Photo CC by 2.0, by Hal Mann on Flickr
What To Do
Way. Too. Much.
Last week I wrote about Chicago’s crown jewel —18 miles of gorgeous lakefront space. If you want to get in a good run, ride a bike, play some beach soccer, or just soak up the sun, head to the beach— any beach— and unwind.
Beyond the lakefront, Chicago has 37 acres of public park space for any kind of activity (or non-activity) that you have in mind.
The city also unveiled a new option for recreation seekers within the past few years — the 606, an elevated trail for runners and bikers.
I’d also recommend renting a bike and exploring Chicago’s many, many neighborhoods. The city’s largest bikeshare program, Divvy, offers affordable rentals and plenty of suggestions for where to go.
If you want to hit the mute button on the world for a little while, the Chicago Public Library has dozen of locations for a quick escape. The flagship branch, the Harold Washington Library in the South Loop, is humongous and boasts and exterior ripped straight out of Gotham City.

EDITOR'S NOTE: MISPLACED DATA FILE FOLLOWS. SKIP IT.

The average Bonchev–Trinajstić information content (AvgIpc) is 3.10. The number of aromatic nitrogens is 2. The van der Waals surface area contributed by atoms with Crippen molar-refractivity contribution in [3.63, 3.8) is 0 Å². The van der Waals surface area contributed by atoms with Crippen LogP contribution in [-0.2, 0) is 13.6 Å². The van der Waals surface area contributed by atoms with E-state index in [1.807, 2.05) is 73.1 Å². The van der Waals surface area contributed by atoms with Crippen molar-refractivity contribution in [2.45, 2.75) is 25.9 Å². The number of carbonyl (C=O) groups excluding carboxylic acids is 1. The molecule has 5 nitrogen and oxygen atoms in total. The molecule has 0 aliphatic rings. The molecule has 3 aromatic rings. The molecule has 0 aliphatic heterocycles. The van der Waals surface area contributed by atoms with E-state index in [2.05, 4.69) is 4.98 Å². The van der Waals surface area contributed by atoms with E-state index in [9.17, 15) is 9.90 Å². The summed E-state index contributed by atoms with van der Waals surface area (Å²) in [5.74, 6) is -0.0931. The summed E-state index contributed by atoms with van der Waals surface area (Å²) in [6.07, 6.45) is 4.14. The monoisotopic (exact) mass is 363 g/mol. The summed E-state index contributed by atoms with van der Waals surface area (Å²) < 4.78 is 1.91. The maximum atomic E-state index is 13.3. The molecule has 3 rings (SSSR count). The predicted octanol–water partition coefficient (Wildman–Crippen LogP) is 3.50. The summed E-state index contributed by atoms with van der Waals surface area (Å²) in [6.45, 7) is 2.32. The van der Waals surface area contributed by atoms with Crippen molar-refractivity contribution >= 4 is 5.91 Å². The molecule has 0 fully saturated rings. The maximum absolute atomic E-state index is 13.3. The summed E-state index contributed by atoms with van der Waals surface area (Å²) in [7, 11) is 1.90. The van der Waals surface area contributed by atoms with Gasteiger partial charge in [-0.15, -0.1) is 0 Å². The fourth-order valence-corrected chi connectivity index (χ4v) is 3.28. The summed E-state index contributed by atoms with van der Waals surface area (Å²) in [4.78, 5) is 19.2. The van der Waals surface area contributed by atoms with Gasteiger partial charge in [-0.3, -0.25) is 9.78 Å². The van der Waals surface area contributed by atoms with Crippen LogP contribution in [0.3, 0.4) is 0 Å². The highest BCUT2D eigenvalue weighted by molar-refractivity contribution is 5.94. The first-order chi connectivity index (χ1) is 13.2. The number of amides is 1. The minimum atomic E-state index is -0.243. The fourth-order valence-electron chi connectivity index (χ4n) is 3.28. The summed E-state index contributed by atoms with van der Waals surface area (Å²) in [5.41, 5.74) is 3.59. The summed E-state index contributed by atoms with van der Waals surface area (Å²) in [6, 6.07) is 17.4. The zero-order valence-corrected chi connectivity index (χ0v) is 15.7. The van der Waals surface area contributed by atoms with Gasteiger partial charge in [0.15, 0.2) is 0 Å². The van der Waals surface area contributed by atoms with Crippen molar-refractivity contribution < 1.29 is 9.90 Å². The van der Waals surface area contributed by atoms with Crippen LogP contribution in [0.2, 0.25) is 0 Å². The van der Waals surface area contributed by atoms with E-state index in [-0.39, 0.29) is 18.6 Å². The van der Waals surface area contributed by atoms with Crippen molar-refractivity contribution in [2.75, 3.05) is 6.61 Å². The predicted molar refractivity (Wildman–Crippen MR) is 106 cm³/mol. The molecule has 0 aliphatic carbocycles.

Finally, I’ll share one of my favorite things to do. (You’ll need a car or a bike for this.) Head up to the Baha’i Temple in Wilmette. Make sure you get there at sunset or a little after. Take some time to wander around the temple and on the grounds. Be mindful of worshippers and respect the grounds. I guarantee you, it’ll be some of the most peaceful moments of your life.